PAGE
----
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UBC Theses and Dissertations

The ecology of genus Typha in wetland communities of the eastern Ontario-western Quebec region of Canada Bayly, Isabel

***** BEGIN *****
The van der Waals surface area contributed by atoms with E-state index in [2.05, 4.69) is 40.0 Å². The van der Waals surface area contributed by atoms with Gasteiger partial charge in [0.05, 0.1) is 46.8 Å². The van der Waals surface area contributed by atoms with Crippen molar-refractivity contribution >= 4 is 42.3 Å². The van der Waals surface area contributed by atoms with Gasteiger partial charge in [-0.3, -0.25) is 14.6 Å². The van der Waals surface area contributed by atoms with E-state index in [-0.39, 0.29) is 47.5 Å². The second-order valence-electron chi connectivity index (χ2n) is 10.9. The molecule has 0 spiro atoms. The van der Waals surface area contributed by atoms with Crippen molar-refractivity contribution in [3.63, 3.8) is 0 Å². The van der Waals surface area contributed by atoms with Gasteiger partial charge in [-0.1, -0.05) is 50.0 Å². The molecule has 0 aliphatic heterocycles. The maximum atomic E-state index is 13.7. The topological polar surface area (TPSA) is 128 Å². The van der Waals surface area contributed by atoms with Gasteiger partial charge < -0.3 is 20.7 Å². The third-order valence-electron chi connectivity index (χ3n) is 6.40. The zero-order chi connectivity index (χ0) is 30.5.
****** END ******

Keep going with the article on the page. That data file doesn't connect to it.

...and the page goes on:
The study was designed to determine the nature of Typha communities in the area and correlate the characteristics of these communities with differences in climatic, edaphic and aquatic environment. A seasonal comparison of plant - soil - water relationships was made between Typha glauca and Phragmites communis, the two major competitors for marsh habitats. Phragmites is seen to make high demands on the substrate for calcium, magnesium and phosphorus, requirements which may limit its colonization of nutrient-poor habitats. Except for potassium, Typha is shown to make only moderate demands on the substrate, and also shows the ability to accumulate high concentrations of sodium without toxic effects. Pattern of uptake and recycling of macronutrients is similar in both species, but the graphs of seasonal uptake differ in shape. Onset of seasonal senescence in Typha coincides with achievement of maximum growth, but in Phragmites, a plant of indeterminate seasonal growth, seasonal senescence is not correlated with maximum height. Pattern of uptake and utilization of ions differs, and the ions may be classified into three categories. First are those ions which are utilized early in the growing season, and are then cycled between plant and substrate, e.g., calcium and magnesium. Second are the ions which are utilized early in the growing season and are then cycled to the rhizome for overwinter storage, e.g., potassium and phosphorus. Third are ions which fluctuate passively in response to external concentrations, e.g., sodium and iron. Seasonal studies of uptake and growth of floating mat communities of Typha confirm that (a) the pattern of uptake, and amount of uptake of ions is similar in floating mats, despite lower concentrations of nutrients in the mat matrix, (b) the floating mat matrix contributes to the growth of Typha in the same manner that normal soil contributes to growth in soil rooted communities. Introgressive hybridization in Typha in eastern Canada has been investigated. With hybridization and introgression, T. angustifolia and T. latifolia produce variable series of character recombinations, including T. glauca. Such introgression makes positive identifications to species difficult. Within the study, variability is found to be greater on new habitats, particularly those bordering bodies of shallow water. Older more stable communities are represented by fewer variants, the environment apparently selecting particular genotypes. Sample material was taken both from Typha stands and from stands dominated by other major species, including the following: Acorus calamus, Alisma plantago-aquatica, Calamagrostis canadensis, Agrostis stolonifera, Butomus umbellatus, Decodon verticillatus, Dulichium arundinaceum, Epilobium hirsutum, Eupatorium maculatum, Glyceria canadensis, Impatiens biflora, Juncus effusus, Nuphar advena, Onoclea sensibilis, Phalaris arundinacea, Phragmites communis, Sagittaria latif olia, ,S. rigida, Scirpus americanus, cyperinus, S. fluviatilis, S. rubrotinctus , S. validus, Sparganium androcladum, S. eurycarpum, Spiraea alba and Zizania aquatica. Three distinct community types were recognized and described: (a) Typha communities of the deeper waters of open marshes, where nutrients are low in the substrate, but water circulates freely presenting a constant if dilute supply of nutrients; (b) Typha-Sagittaria communities of open marshes, in the shallower water, they are two-layered, with the lower story composed of Sagittaria latifolia or Pontederia cordata; nutrient levels are higher, as the result of accumulation of organic matter in the substrate; (c) Typha- Galium communities, found in the shallow and moist portions of open marshes as well as in closed marshes where water may subside to ground level in the late summer months. Here the mature soils are high in organic matter and nutrients. Typical species in addition to Typha, are Galium palustre, Cicuta bulbifera, Lysimachia terrestris and Glyceria canadensis. Floating mat communities of Typha, derived from land-based communities are also described. They consist of buoyant, leached organic mats. Mature marsh soils are found to be modified by the particular dominant so that unique soils emerge. Typical marsh soil as a colonizing substrate of Typha communities is the Rego Gleysol. Recycling and accumulation of organic matter develops the soils into Humisols. Floating mat soils have been classified as Hydric Fibrisols, according to the Canadian classification. Competition from other marsh species is limited. Most species, regardless of nutrient requirements, can be overtopped by Typha. Scirpus validus can occupy deeper waters. Phragmites communis, possibly the strongest competitor, is probably eliminated from colonization of low nutrient soils because of its high requirement for calcium and magnesium.

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